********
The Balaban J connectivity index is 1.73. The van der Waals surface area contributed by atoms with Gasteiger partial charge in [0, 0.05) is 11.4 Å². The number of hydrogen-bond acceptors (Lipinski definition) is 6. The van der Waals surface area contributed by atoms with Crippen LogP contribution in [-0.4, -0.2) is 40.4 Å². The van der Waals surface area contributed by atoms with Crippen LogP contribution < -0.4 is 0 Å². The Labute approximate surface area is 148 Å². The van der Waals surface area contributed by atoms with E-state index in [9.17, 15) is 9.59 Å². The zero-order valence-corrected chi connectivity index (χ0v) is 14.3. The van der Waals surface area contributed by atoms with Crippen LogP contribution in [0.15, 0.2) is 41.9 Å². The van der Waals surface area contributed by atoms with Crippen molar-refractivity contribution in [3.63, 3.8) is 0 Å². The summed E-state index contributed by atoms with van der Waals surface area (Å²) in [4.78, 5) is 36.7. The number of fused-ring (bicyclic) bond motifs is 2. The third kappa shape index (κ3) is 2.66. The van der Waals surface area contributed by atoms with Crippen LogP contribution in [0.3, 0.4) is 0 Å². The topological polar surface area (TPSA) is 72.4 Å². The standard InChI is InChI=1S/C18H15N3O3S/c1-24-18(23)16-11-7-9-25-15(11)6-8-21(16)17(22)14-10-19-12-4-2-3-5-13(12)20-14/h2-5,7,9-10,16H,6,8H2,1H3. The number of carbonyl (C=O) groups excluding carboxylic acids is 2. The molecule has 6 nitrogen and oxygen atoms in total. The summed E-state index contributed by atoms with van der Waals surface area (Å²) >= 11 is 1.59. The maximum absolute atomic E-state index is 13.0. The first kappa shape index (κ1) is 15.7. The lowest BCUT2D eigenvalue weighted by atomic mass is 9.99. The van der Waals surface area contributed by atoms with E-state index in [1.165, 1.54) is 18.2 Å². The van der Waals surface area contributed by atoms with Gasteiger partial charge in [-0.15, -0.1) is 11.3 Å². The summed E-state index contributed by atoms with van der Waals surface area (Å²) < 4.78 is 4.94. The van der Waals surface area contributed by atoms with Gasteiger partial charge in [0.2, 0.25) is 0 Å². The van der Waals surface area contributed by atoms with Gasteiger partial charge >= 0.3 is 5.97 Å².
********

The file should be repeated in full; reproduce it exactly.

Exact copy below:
The Balaban J connectivity index is 1.73. The van der Waals surface area contributed by atoms with Gasteiger partial charge in [0, 0.05) is 11.4 Å². The number of hydrogen-bond acceptors (Lipinski definition) is 6. The van der Waals surface area contributed by atoms with Crippen LogP contribution in [-0.4, -0.2) is 40.4 Å². The van der Waals surface area contributed by atoms with Crippen LogP contribution < -0.4 is 0 Å². The Labute approximate surface area is 148 Å². The van der Waals surface area contributed by atoms with E-state index in [9.17, 15) is 9.59 Å². The zero-order valence-corrected chi connectivity index (χ0v) is 14.3. The van der Waals surface area contributed by atoms with Crippen LogP contribution in [0.15, 0.2) is 41.9 Å². The van der Waals surface area contributed by atoms with Crippen molar-refractivity contribution in [3.63, 3.8) is 0 Å². The summed E-state index contributed by atoms with van der Waals surface area (Å²) in [4.78, 5) is 36.7. The number of fused-ring (bicyclic) bond motifs is 2. The third kappa shape index (κ3) is 2.66. The van der Waals surface area contributed by atoms with Crippen LogP contribution in [0.3, 0.4) is 0 Å². The topological polar surface area (TPSA) is 72.4 Å². The standard InChI is InChI=1S/C18H15N3O3S/c1-24-18(23)16-11-7-9-25-15(11)6-8-21(16)17(22)14-10-19-12-4-2-3-5-13(12)20-14/h2-5,7,9-10,16H,6,8H2,1H3. The number of carbonyl (C=O) groups excluding carboxylic acids is 2. The molecule has 6 nitrogen and oxygen atoms in total. The summed E-state index contributed by atoms with van der Waals surface area (Å²) >= 11 is 1.59. The maximum absolute atomic E-state index is 13.0. The first kappa shape index (κ1) is 15.7. The lowest BCUT2D eigenvalue weighted by atomic mass is 9.99. The van der Waals surface area contributed by atoms with E-state index in [1.165, 1.54) is 18.2 Å². The van der Waals surface area contributed by atoms with Gasteiger partial charge in [-0.15, -0.1) is 11.3 Å². The summed E-state index contributed by atoms with van der Waals surface area (Å²) < 4.78 is 4.94. The van der Waals surface area contributed by atoms with Gasteiger partial charge in [0.2, 0.25) is 0 Å². The van der Waals surface area contributed by atoms with Gasteiger partial charge >= 0.3 is 5.97 Å².